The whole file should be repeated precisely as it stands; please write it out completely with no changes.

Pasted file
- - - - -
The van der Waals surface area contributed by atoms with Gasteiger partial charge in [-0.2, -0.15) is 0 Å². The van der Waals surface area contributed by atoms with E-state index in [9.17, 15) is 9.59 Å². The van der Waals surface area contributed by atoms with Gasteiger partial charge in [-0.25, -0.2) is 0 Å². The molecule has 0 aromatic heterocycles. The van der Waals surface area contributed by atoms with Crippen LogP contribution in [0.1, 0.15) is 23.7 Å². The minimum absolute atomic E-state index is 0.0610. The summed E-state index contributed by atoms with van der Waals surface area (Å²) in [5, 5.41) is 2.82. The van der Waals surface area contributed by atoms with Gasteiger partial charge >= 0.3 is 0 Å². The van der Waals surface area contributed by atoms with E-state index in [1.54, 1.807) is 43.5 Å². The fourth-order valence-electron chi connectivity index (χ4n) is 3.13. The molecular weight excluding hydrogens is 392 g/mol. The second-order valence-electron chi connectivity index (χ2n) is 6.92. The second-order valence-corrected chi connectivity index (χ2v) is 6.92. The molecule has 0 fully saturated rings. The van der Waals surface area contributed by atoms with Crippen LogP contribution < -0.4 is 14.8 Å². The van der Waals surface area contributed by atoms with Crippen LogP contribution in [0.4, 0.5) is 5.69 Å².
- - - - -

The van der Waals surface area contributed by atoms with Gasteiger partial charge in [-0.2, -0.15) is 0 Å². The van der Waals surface area contributed by atoms with E-state index in [9.17, 15) is 9.59 Å². The van der Waals surface area contributed by atoms with Gasteiger partial charge in [-0.25, -0.2) is 0 Å². The molecule has 0 aromatic heterocycles. The van der Waals surface area contributed by atoms with Crippen LogP contribution in [0.1, 0.15) is 23.7 Å². The minimum absolute atomic E-state index is 0.0610. The summed E-state index contributed by atoms with van der Waals surface area (Å²) in [5, 5.41) is 2.82. The van der Waals surface area contributed by atoms with Gasteiger partial charge >= 0.3 is 0 Å². The van der Waals surface area contributed by atoms with E-state index in [1.54, 1.807) is 43.5 Å². The fourth-order valence-electron chi connectivity index (χ4n) is 3.13. The molecular weight excluding hydrogens is 392 g/mol. The second-order valence-electron chi connectivity index (χ2n) is 6.92. The second-order valence-corrected chi connectivity index (χ2v) is 6.92. The molecule has 0 fully saturated rings. The van der Waals surface area contributed by atoms with Crippen LogP contribution < -0.4 is 14.8 Å². The van der Waals surface area contributed by atoms with Crippen LogP contribution in [0.4, 0.5) is 5.69 Å².